Hire in South Africa
South Africa PEO &
Employer of Record
Hire & manage teams remotely in South Africa without a local entity. We handle HR compliance, payroll & taxes so you can focus on your business.
Hire Employees in South Africa
The NNRoad Advantage ☺
Pay as you go
Global account manager
Employer of Record in South Africa
Compliance & Payroll
Recruiting process outsourcing – including but not limited to resume screening, shortlisting candidates, coordination for interviews, and assistance for salary negotiation.
Hiring and termination of employees/local labor contracts (contract administration – engagement, extension termination and conversion to permanent hire).
On-boarding and off-boarding employees following labor law practice.
Complete payroll solution and benefit administration
Employee management – employee record retaining, time keeping, bonus and allowance management, expense and claims, and leave employee database management accordingly to the local law.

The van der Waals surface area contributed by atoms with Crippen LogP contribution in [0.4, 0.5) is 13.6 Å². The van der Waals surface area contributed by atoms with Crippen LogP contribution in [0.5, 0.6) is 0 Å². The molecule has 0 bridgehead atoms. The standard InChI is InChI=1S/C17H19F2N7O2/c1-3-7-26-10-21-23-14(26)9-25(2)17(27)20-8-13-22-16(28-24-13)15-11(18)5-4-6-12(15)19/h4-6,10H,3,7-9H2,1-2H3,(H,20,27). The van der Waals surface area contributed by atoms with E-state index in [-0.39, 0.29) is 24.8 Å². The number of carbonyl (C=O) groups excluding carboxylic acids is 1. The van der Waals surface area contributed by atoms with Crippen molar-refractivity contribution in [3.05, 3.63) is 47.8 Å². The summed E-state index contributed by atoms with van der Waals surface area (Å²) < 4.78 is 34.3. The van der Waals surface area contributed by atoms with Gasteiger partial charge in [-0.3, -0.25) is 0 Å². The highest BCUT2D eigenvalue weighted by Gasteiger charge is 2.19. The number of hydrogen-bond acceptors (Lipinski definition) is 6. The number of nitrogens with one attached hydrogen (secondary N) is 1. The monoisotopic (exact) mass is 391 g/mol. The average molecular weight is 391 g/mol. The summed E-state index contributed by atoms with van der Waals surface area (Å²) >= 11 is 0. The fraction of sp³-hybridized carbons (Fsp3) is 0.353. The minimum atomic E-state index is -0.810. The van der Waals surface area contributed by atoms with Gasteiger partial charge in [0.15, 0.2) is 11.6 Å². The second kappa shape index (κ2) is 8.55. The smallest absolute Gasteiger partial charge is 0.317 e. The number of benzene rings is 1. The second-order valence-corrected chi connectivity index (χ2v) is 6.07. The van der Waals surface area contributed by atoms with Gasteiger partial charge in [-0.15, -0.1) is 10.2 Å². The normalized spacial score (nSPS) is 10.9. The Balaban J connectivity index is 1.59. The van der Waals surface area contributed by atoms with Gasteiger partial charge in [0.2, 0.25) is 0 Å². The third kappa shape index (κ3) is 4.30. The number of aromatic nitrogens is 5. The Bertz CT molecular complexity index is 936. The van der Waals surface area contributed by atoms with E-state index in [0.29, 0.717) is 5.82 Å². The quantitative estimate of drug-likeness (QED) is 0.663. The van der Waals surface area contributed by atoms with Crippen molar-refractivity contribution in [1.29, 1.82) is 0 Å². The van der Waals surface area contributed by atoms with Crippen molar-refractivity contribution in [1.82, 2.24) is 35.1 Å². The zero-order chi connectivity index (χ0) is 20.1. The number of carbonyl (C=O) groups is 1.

Mandatory insurance compliance (i.e. pension, labor and health insurance) according to the local labor laws.
Payment management (Invoicing customers/clients and vendor payments).
Work VISA application assistance, if needed.
Local individual income tax reporting.
Payroll & PEO in South Africa
Compliance & Payroll
Registering the necessary company and personnel information for payroll calculation in the payroll software and system
Monthly Payroll Processing
Year-End Adjustment and Annual Declaration
Taxes & Payroll in South Africa
Employee Income Taxes:
26%: 266,001 – 353,000 ZAR
31%: 353,001 – 488,700 ZAR
36%: 488,701 – 641,400 ZAR
39%: 641,401 – 817,600 ZAR
41%: 817,601 – 1,731,600 ZAR
45%: Over 1,731,601 ZAR
0.18 * 266,000 = 47,880
0.26 * (353,000 – 266,001) = 22,620.74
0.31 * (488,700 – 353,001) = 42,006.69
0.36 * (641,400 – 488,701) = 54,971.64
0.39 * (817,600 – 641,401) = 68,637.61